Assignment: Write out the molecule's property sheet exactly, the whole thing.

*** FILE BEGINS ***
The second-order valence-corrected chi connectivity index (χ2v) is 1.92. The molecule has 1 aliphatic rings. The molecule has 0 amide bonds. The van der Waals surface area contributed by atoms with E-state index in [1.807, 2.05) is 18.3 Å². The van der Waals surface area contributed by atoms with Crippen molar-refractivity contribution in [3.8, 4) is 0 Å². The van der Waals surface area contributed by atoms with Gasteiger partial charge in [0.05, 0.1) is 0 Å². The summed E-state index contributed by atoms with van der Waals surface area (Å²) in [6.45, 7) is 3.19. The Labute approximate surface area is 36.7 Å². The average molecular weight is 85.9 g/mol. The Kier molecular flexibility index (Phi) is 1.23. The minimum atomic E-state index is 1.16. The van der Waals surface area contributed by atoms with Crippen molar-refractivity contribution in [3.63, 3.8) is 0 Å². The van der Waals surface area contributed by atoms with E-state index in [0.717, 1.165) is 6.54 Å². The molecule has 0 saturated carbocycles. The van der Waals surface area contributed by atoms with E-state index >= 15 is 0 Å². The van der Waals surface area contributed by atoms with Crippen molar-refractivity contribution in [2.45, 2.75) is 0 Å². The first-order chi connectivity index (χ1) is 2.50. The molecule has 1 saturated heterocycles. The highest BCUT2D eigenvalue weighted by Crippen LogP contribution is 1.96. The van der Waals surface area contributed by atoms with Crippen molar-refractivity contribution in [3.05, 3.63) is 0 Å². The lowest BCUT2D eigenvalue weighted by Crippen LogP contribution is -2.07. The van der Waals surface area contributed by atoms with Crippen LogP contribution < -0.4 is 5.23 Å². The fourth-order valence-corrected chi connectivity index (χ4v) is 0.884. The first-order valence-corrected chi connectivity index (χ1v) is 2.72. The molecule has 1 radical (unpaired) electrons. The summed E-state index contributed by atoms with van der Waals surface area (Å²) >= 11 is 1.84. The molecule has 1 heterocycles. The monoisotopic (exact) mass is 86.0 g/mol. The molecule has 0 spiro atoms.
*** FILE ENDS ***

The second-order valence-corrected chi connectivity index (χ2v) is 1.92. The molecule has 1 aliphatic rings. The molecule has 0 amide bonds. The van der Waals surface area contributed by atoms with E-state index in [1.807, 2.05) is 18.3 Å². The van der Waals surface area contributed by atoms with Crippen molar-refractivity contribution in [3.8, 4) is 0 Å². The van der Waals surface area contributed by atoms with Gasteiger partial charge in [0.05, 0.1) is 0 Å². The summed E-state index contributed by atoms with van der Waals surface area (Å²) in [6.45, 7) is 3.19. The Labute approximate surface area is 36.7 Å². The average molecular weight is 85.9 g/mol. The Kier molecular flexibility index (Phi) is 1.23. The minimum atomic E-state index is 1.16. The van der Waals surface area contributed by atoms with Crippen molar-refractivity contribution in [3.63, 3.8) is 0 Å². The van der Waals surface area contributed by atoms with E-state index in [0.717, 1.165) is 6.54 Å². The molecule has 0 saturated carbocycles. The van der Waals surface area contributed by atoms with E-state index >= 15 is 0 Å². The van der Waals surface area contributed by atoms with Crippen molar-refractivity contribution in [2.45, 2.75) is 0 Å². The first-order chi connectivity index (χ1) is 2.50. The molecule has 1 saturated heterocycles. The highest BCUT2D eigenvalue weighted by Crippen LogP contribution is 1.96. The van der Waals surface area contributed by atoms with Crippen molar-refractivity contribution in [3.05, 3.63) is 0 Å². The lowest BCUT2D eigenvalue weighted by Crippen LogP contribution is -2.07. The van der Waals surface area contributed by atoms with Crippen LogP contribution < -0.4 is 5.23 Å². The fourth-order valence-corrected chi connectivity index (χ4v) is 0.884. The first-order valence-corrected chi connectivity index (χ1v) is 2.72. The molecule has 1 radical (unpaired) electrons. The summed E-state index contributed by atoms with van der Waals surface area (Å²) >= 11 is 1.84. The molecule has 1 heterocycles. The monoisotopic (exact) mass is 86.0 g/mol. The molecule has 0 spiro atoms.